ApEk

Members
  • Content count

    15
  • Joined

  • Last visited

Community Reputation

517 Good

About ApEk

  • Rank
    Member

Personal Information

  • Location
    Pennsylvania
  1. Note that the memory overhead caused by link pointers can be safely eliminated through the proper use of unions and type punning.
  2. @Crusable what SyncViews says is correct and you're trying to store temporaries in a vector, but I also see something else. Although it is harmless, you seem to be using the auto keyword in your for loop here: for(auto iter = m_Map.begin(); iter != m_Map.end(); ++iter){ (*iter)->render(scrRegion, scrSize, window); //<- does not go to the function } But why not go the distance, since you are already using c++11, and use a range based for loop instead of explicitly using iterators? for (auto tile : m_Map) { tile->render(scrRegion, scrSize, window); } Isn't this the nice?
  3. I have no experience with implementing these structures myself, but I do read alot. http://maverick.inria.fr/Members/Cyril.Crassin/ - for many excellent pdfs about everything you want to know http://www.forceflow.be/category/phd/ - excellent information about sparse voxel octrees using morton encoding   There are many more sources of good information I have not mentioned, partly because of my memory, but you could ask on http://igad2.nhtv.nl/ompf2/. These topics are probably more popular there and the people more knowledgeable about the latest white papers.   Note that ompf forums are kind of slow as of lately D:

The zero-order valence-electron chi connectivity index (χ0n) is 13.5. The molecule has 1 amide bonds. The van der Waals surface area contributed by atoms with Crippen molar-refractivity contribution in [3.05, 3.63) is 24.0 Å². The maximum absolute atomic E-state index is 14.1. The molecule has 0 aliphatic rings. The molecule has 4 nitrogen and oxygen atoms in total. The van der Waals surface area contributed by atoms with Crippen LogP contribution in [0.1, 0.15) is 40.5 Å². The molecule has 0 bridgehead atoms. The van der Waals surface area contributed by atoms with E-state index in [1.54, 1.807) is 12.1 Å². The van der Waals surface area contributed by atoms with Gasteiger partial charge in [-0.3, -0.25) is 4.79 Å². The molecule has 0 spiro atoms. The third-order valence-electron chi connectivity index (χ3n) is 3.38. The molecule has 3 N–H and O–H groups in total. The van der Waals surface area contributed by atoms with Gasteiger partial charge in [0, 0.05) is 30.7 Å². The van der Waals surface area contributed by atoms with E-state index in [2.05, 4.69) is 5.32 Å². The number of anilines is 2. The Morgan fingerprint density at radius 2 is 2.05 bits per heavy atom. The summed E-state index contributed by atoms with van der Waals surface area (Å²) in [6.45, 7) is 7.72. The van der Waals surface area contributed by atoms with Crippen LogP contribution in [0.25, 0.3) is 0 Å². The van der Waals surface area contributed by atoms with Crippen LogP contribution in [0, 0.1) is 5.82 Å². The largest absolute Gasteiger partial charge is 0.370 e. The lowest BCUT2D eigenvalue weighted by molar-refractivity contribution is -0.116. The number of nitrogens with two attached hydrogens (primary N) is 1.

4. I hope you are prepared for some constructive criticism.   From what I have seen so far, 8, 10 through 13, I haven't found anything from the new c++11 standard. Don't encourage the use of using namespace directives without explaining what namespaces are, what they do, and how to use them first. Consider condensing some of the material, there are videos less than three minutes and two whole videos just for loops. Note somewhere in the playlist description, in the videos, or in the first video that c++11 won't be "covered" until "lesson 23" or some point in time.
  5. FleBlanc is correct. The variable arrayChooser never changes because you only call rand() once before the loop.
  6. In the event VS2012 actually supports std::chrono, here is a timer class that uses it. http://codepad.org/vVVA7qLC
  7. Considering no packets reach the server, the problem could possibly be with network address translation. Look up information on "udp punch through", or "udp hole punching".
  8. First off I would suggest you refine your whitespace and indentation syntax as well as your naming convention. [s]You are passing a constant delta time to update. Why? I don't know. Instead you should probably be calculating the delta time between previous and current frame and passing that to update. Update then uses the delta time by multiplying it by a constant.[/s] Edit: should work harder on my critical reading.